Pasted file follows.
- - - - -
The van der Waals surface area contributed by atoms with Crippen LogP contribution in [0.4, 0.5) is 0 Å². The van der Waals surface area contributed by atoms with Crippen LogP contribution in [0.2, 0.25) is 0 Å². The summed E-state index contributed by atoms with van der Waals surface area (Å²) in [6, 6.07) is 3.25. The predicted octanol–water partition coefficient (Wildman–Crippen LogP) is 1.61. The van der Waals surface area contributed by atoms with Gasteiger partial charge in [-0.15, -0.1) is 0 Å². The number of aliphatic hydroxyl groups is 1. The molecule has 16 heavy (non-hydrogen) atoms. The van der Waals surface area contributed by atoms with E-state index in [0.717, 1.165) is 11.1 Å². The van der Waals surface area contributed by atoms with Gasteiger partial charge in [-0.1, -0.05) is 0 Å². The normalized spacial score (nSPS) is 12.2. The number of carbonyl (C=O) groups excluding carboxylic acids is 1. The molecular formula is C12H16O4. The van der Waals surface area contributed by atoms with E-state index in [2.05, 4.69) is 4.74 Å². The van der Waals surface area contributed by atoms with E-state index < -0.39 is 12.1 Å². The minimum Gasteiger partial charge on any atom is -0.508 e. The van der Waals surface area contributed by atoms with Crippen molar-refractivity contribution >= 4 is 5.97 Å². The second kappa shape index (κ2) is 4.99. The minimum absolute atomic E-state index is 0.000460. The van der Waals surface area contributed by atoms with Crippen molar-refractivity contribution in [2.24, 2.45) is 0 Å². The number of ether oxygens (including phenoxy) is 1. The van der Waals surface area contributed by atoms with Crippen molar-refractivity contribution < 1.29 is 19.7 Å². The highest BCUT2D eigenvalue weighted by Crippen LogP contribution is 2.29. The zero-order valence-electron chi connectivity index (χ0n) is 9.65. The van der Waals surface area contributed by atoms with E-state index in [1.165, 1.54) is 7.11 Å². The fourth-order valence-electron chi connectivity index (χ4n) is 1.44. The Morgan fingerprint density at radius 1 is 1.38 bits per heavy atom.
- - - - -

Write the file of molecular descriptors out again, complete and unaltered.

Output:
The van der Waals surface area contributed by atoms with Crippen LogP contribution in [0.4, 0.5) is 0 Å². The van der Waals surface area contributed by atoms with Crippen LogP contribution in [0.2, 0.25) is 0 Å². The summed E-state index contributed by atoms with van der Waals surface area (Å²) in [6, 6.07) is 3.25. The predicted octanol–water partition coefficient (Wildman–Crippen LogP) is 1.61. The van der Waals surface area contributed by atoms with Gasteiger partial charge in [-0.15, -0.1) is 0 Å². The number of aliphatic hydroxyl groups is 1. The molecule has 16 heavy (non-hydrogen) atoms. The van der Waals surface area contributed by atoms with E-state index in [0.717, 1.165) is 11.1 Å². The van der Waals surface area contributed by atoms with Gasteiger partial charge in [-0.1, -0.05) is 0 Å². The normalized spacial score (nSPS) is 12.2. The number of carbonyl (C=O) groups excluding carboxylic acids is 1. The molecular formula is C12H16O4. The van der Waals surface area contributed by atoms with E-state index in [2.05, 4.69) is 4.74 Å². The van der Waals surface area contributed by atoms with E-state index < -0.39 is 12.1 Å². The minimum Gasteiger partial charge on any atom is -0.508 e. The van der Waals surface area contributed by atoms with Crippen molar-refractivity contribution >= 4 is 5.97 Å². The second kappa shape index (κ2) is 4.99. The minimum absolute atomic E-state index is 0.000460. The van der Waals surface area contributed by atoms with Crippen molar-refractivity contribution in [2.24, 2.45) is 0 Å². The number of ether oxygens (including phenoxy) is 1. The van der Waals surface area contributed by atoms with Crippen molar-refractivity contribution < 1.29 is 19.7 Å². The highest BCUT2D eigenvalue weighted by Crippen LogP contribution is 2.29. The zero-order valence-electron chi connectivity index (χ0n) is 9.65. The van der Waals surface area contributed by atoms with E-state index in [1.165, 1.54) is 7.11 Å². The fourth-order valence-electron chi connectivity index (χ4n) is 1.44. The Morgan fingerprint density at radius 1 is 1.38 bits per heavy atom.